"Working pressure" is defined as the pressure that a pipe, tubing, or other part is under during standard operating procedures. It is important to know a parts working pressure not not only for safety reasons, but also so that any machinery is equipped with the right parts. Using a part with lower working pressure than required can cause the pipe to burst and cause bodily damage, especially if the substance is harmful.
Things You'll Need
- Working pressure equation: P = (2*S*T)/((O.D.-2*T)*SF)
Multiply the material strength, in pounds per square inch, by the wall thickness of the part in inches. Multiply the result by two. Write down this number, as you will need it to finish the rest of the calculation.
Multiply the thickness of the pipe in inches by two. Subtract this figure from the diameter of the pipe to the outside wall, not the inside.
Multiply the resulting figure by the safety factor. This number can range, from 1 through 10. For a basic calculation, use 1.5. Write this second number down so that you can complete the equation.
Take the first number your wrote down and divide it by the second one. The final figure will be the working pressure of the object.
Tips & Warnings
- This equation is to give a general idea of a part's capability. You should always check specifications with the manufacturer, as the manufacturer does extensive testing and know the exact figures. Being off on your math can lead to serious problems.
- Photo Credit industrial refinery image by Chad McDermott from Fotolia.com
What Is the Formula for Calculating Blood Pressure?
Blood pressure is the pressure of circulating blood against the blood vessel walls. This measurement, which is usually taken using a stethoscope,...
How to Calculate Vapor Pressure
If you put a liquid into a closed space, molecules from the surface of that liquid will evaporate until the entire space...
How to Calculate Pulse Pressure
The pulse pressure is the difference between systolic and diastolic blood pressure. In other words, it is a spread between maximum and...
How to Pressure-Test Plumbing
Filling plumbing pipes with pressurized air is a quick and effective way to inspect for leaks in new installation of water pipes...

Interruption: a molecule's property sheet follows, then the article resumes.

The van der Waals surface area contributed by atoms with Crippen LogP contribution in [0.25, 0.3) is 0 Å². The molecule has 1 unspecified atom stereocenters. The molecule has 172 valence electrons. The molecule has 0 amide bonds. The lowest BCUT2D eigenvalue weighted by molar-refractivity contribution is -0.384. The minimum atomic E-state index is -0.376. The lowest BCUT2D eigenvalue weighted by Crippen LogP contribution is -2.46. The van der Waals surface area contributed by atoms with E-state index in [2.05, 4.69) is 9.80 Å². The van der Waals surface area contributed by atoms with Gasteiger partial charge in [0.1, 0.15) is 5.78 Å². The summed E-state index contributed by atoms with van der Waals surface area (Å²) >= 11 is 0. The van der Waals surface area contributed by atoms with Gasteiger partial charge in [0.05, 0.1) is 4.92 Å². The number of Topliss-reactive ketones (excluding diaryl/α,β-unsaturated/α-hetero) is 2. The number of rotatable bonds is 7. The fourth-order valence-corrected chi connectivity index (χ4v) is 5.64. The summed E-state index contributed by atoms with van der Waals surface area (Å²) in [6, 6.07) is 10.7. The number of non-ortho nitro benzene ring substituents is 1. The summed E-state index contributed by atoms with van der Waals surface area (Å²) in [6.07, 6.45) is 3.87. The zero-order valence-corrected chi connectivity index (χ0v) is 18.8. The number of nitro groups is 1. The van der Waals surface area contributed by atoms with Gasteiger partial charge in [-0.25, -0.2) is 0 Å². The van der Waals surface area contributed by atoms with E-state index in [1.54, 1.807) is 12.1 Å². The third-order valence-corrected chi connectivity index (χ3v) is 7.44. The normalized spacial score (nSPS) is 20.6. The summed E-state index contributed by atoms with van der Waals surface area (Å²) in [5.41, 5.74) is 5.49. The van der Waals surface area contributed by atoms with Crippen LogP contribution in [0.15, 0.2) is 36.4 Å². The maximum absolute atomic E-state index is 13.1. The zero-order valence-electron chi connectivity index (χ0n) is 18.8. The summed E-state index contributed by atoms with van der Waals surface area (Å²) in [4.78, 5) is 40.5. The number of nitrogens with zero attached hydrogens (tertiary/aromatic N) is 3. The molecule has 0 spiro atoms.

Measuring Static Pressure Drop in HVAC Ducts
Heating, ventilation, and air conditioning ducts, or HVAC ducts, channel the flow of climate controlled air throughout buildings with centralized systems. Return...
How to Calculate Underwater Pressure
While we surface dwellers live at the bottom of an "ocean" of air, a vertical column of air is thinner than water...
How to Calculate Liquid Pressure
Liquid pressure increases the lower down you go and the denser the liquid. Total pressure at any point should also consider atmospheric...
How to Calculate Flow Based on Differential Pressure
Daniel Bernoulli first defined the relationships between pressure drop and stream velocity in flowing systems in the 1700s. Later, the Bernoulli Principle...
How to Calculate GPM From Differential Pressure
Pressure is the driving force behind volumetric liquid flows expressed in GPM (gallons-per-minute) as it is in any flowing system. This derives...
How Do I Size Furnace Gas Pipes?
Calculating the size gas pipe needed for your furnace may seem complicated, but if you follow a few simple guidelines you will...
How to Calculate the Suction Pressure of a Pump
Operating pumps move fluids in piping systems by creating a low suction pressure at the inlet side and a high discharge pressure...
How to Calculate Theoretical Bursting or Yielding Pressure of Pipes
The theoretical bursting pressure of a pipe determines how much pressure the pipe can withstand without bursting. Theoretical yielding pressure determines how...
How to Calculate Vacuum Tank Stress
The American Society of Mechanical Engineers (ASME) maintains the technical standards for the maximum allowable stress on the walls of a pressure...